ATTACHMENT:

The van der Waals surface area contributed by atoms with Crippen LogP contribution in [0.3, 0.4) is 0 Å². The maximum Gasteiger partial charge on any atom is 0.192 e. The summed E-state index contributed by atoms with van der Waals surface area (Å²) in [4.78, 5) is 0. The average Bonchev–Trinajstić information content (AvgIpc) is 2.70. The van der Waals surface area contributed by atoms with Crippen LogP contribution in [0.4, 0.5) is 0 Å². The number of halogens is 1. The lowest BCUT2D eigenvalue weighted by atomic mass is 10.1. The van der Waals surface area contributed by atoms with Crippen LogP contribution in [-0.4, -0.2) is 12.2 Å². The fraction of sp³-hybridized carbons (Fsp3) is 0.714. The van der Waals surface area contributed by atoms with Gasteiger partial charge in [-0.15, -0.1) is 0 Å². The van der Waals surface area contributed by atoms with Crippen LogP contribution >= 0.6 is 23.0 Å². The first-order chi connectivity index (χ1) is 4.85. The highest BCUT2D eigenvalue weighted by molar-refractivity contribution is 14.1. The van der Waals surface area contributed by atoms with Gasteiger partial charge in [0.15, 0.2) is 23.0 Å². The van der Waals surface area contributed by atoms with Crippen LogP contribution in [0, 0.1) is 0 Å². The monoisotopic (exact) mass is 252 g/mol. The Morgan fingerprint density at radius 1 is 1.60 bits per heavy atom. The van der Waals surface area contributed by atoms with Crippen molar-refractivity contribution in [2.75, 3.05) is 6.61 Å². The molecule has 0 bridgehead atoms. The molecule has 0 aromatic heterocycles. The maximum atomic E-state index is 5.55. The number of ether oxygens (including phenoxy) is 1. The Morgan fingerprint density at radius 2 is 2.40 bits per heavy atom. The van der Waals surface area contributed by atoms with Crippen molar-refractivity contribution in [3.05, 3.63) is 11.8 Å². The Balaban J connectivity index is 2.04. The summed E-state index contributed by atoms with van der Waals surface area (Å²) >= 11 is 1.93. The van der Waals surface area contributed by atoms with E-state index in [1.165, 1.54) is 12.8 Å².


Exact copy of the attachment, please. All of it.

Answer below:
The van der Waals surface area contributed by atoms with Crippen LogP contribution in [0.3, 0.4) is 0 Å². The maximum Gasteiger partial charge on any atom is 0.192 e. The summed E-state index contributed by atoms with van der Waals surface area (Å²) in [4.78, 5) is 0. The average Bonchev–Trinajstić information content (AvgIpc) is 2.70. The van der Waals surface area contributed by atoms with Crippen LogP contribution in [0.4, 0.5) is 0 Å². The number of halogens is 1. The lowest BCUT2D eigenvalue weighted by atomic mass is 10.1. The van der Waals surface area contributed by atoms with Crippen LogP contribution in [-0.4, -0.2) is 12.2 Å². The fraction of sp³-hybridized carbons (Fsp3) is 0.714. The van der Waals surface area contributed by atoms with Gasteiger partial charge in [-0.15, -0.1) is 0 Å². The van der Waals surface area contributed by atoms with Crippen LogP contribution >= 0.6 is 23.0 Å². The first-order chi connectivity index (χ1) is 4.85. The highest BCUT2D eigenvalue weighted by molar-refractivity contribution is 14.1. The van der Waals surface area contributed by atoms with Gasteiger partial charge in [0.15, 0.2) is 23.0 Å². The van der Waals surface area contributed by atoms with Crippen LogP contribution in [0, 0.1) is 0 Å². The monoisotopic (exact) mass is 252 g/mol. The Morgan fingerprint density at radius 1 is 1.60 bits per heavy atom. The van der Waals surface area contributed by atoms with Crippen molar-refractivity contribution in [2.75, 3.05) is 6.61 Å². The molecule has 0 bridgehead atoms. The molecule has 0 aromatic heterocycles. The maximum atomic E-state index is 5.55. The number of ether oxygens (including phenoxy) is 1. The Morgan fingerprint density at radius 2 is 2.40 bits per heavy atom. The van der Waals surface area contributed by atoms with Crippen molar-refractivity contribution in [3.05, 3.63) is 11.8 Å². The Balaban J connectivity index is 2.04. The summed E-state index contributed by atoms with van der Waals surface area (Å²) >= 11 is 1.93. The van der Waals surface area contributed by atoms with E-state index in [1.165, 1.54) is 12.8 Å².